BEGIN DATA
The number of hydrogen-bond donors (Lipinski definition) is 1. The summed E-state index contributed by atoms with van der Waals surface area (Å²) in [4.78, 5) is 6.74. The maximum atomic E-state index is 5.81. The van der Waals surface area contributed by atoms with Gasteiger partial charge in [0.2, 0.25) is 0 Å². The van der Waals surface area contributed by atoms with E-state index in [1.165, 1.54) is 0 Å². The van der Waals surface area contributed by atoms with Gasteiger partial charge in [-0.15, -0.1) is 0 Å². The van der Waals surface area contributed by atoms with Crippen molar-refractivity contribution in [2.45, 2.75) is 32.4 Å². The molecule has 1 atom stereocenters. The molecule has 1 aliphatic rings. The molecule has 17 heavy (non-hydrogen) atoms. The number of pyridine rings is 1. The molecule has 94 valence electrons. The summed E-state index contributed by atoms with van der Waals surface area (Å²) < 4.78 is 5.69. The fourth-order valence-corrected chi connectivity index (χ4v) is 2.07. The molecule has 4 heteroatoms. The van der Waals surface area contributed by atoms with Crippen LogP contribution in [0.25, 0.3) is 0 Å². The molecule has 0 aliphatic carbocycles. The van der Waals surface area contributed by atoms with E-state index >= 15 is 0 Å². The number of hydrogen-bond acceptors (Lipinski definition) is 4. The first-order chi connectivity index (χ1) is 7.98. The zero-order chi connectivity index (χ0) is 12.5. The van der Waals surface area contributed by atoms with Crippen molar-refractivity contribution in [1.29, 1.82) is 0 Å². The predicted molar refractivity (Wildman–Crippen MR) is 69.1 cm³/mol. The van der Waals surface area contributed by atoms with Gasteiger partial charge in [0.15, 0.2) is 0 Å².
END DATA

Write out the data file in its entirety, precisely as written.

The number of hydrogen-bond donors (Lipinski definition) is 1. The summed E-state index contributed by atoms with van der Waals surface area (Å²) in [4.78, 5) is 6.74. The maximum atomic E-state index is 5.81. The van der Waals surface area contributed by atoms with Gasteiger partial charge in [0.2, 0.25) is 0 Å². The van der Waals surface area contributed by atoms with E-state index in [1.165, 1.54) is 0 Å². The van der Waals surface area contributed by atoms with Gasteiger partial charge in [-0.15, -0.1) is 0 Å². The van der Waals surface area contributed by atoms with Crippen molar-refractivity contribution in [2.45, 2.75) is 32.4 Å². The molecule has 1 atom stereocenters. The molecule has 1 aliphatic rings. The molecule has 17 heavy (non-hydrogen) atoms. The number of pyridine rings is 1. The molecule has 94 valence electrons. The summed E-state index contributed by atoms with van der Waals surface area (Å²) < 4.78 is 5.69. The fourth-order valence-corrected chi connectivity index (χ4v) is 2.07. The molecule has 4 heteroatoms. The van der Waals surface area contributed by atoms with Crippen LogP contribution in [0.25, 0.3) is 0 Å². The molecule has 0 aliphatic carbocycles. The van der Waals surface area contributed by atoms with E-state index >= 15 is 0 Å². The number of hydrogen-bond acceptors (Lipinski definition) is 4. The first-order chi connectivity index (χ1) is 7.98. The zero-order chi connectivity index (χ0) is 12.5. The van der Waals surface area contributed by atoms with Crippen molar-refractivity contribution in [1.29, 1.82) is 0 Å². The predicted molar refractivity (Wildman–Crippen MR) is 69.1 cm³/mol. The van der Waals surface area contributed by atoms with Gasteiger partial charge in [0.15, 0.2) is 0 Å².